Sump pump replacement is about as much fun as it sounds: that is to say, it’s not. There’s nothing glamorous about replacing a malfunctioning pump for run-off water. Unfortunately, it may be a dirty job, but somebody’s got to do it. On the bright side, what the task lacks in glamor and fun it sort of makes up for in terms of relative ease; replacing the sump pump is a fairly fast and simple job that you can do on your own with minimal effort and cost. Of course, as with any DIY job, it pays to do a little research before undertaking a sump pump replacement so that you can know what you’re getting into, so keep reading for some useful tips on how to replace a sump pump.
Tip 1: Cut the Juice
The first thing to remember is to unplug the sump pump before you do anything else, so as to avoid dangerous electric shock. Undo all and any electrical connections.
Tip 2: Buy Exactly the Same Sump Pump
You should try your best to replace your sump pump with the exact same model as the old one, so that you don’t need to worry about the compatibility of a new part with the rest of the system. To make sure you get exactly what you need, you may just want to bring in the entire old pump with you to the hardware store. Start by disconnected the old pump from the drain line by unfastening the clamp or screw fastenings, allowing the pump to drain and making sure to save all the fittings. Take them with you in a bag to the hardware store so that you can match the original pump to its exact model, or at least find a comparable model of the same size and with the same electric needs.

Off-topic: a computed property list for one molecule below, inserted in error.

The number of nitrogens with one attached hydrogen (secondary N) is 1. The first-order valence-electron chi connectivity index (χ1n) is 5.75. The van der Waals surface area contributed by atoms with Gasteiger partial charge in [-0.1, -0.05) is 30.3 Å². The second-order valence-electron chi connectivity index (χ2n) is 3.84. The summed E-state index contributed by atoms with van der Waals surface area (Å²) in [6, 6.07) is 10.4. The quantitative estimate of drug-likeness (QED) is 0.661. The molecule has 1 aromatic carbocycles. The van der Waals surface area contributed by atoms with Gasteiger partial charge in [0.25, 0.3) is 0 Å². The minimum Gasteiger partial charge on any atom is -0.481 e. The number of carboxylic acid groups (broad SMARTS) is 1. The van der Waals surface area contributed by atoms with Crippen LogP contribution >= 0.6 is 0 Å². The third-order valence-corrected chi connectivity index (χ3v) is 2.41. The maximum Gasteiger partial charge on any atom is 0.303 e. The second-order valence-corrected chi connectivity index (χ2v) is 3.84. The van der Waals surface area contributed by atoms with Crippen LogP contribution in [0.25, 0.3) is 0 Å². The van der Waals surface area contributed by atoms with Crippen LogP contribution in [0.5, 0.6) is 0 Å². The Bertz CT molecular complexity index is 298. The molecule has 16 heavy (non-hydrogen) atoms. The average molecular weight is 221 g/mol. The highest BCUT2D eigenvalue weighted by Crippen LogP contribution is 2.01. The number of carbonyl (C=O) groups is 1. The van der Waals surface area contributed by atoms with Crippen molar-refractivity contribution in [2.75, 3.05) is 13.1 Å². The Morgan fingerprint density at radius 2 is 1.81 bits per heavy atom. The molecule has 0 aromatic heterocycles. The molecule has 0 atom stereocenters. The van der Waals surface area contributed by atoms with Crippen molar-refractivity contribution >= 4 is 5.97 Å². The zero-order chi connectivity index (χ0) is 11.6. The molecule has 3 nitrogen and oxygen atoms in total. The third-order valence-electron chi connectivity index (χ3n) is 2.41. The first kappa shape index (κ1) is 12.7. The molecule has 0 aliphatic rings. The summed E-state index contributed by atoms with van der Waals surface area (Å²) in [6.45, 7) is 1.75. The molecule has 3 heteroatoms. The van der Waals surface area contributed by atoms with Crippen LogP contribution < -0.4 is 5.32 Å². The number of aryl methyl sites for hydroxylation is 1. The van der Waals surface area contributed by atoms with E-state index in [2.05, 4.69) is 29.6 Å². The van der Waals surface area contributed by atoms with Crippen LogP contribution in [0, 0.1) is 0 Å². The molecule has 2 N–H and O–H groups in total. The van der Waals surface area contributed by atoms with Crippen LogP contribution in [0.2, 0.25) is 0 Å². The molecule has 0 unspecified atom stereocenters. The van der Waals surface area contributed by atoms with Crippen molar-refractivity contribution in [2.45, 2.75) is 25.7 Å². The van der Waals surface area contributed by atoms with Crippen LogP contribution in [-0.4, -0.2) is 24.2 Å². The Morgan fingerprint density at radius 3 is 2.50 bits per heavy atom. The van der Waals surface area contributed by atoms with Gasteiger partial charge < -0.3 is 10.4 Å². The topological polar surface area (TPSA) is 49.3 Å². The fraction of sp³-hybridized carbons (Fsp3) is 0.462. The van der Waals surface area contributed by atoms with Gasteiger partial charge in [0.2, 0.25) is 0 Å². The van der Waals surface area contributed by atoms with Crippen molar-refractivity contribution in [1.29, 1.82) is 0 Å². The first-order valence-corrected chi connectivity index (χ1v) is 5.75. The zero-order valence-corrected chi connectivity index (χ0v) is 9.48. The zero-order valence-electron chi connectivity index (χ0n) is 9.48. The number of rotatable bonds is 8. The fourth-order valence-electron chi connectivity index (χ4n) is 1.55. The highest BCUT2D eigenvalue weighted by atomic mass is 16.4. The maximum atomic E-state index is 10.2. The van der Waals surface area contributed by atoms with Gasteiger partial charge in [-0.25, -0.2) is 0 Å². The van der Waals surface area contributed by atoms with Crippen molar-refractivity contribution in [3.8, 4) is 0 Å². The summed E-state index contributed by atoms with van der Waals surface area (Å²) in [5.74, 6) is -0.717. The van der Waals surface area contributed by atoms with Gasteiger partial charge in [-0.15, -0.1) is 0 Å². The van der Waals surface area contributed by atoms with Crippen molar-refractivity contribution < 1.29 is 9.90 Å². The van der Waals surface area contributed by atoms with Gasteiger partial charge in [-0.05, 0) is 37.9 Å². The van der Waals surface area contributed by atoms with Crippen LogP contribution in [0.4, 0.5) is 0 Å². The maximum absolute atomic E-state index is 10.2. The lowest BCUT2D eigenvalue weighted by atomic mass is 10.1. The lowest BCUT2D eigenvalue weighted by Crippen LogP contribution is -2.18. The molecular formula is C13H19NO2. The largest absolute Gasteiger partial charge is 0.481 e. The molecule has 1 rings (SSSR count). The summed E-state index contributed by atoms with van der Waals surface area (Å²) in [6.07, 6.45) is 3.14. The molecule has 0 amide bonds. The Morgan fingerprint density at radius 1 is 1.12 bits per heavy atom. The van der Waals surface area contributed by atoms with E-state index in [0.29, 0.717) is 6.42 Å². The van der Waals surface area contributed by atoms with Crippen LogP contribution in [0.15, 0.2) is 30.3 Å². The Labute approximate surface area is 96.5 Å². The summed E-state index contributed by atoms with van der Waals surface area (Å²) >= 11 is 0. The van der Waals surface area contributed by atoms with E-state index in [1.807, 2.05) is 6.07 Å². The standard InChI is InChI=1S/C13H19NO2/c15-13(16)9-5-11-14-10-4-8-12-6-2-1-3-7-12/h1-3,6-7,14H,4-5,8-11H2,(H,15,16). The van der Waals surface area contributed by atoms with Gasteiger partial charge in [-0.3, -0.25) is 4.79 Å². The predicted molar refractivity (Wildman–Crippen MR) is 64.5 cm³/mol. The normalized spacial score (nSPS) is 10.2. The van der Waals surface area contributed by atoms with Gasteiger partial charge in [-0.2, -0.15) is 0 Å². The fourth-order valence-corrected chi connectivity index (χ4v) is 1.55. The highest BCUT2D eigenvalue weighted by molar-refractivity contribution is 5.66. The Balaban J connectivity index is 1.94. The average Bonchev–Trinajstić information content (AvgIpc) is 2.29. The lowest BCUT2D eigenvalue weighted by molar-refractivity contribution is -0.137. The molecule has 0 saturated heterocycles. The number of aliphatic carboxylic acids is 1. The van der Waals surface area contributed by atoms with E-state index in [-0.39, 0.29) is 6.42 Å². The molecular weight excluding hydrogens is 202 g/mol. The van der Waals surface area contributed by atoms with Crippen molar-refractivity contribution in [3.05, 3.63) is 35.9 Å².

Tip 3: Test the Pump with Water
When you’ve brought the new pump home and have reconnected it to the water outlet opening and the drain line, you can test it to make sure that it works, and that there aren’t any leaks in the system. Simply plug it back in, and test the system by dumping water into the sump pit. Make sure to observe all the fastenings and connections to ensure that everything is water tight, to avoid any smelly, leaky surprises in the future.
Tip 4: Try Teflon Tape
To be doubly certain that all joints are water safe, try sealing the threads with some pipe joint compound or, even more conveniently, with some Teflon tape.
Tip 5: Don’t Be Afraid to Ask for Help
If something goes wrong at any point in the replacement process, or you suddenly realize that the problem with your sump system is more far reaching than just a minor problem with the pump itself, don’t be afraid to call in the big guns. Call a professional plumber as soon as you feel that you’re in over your head.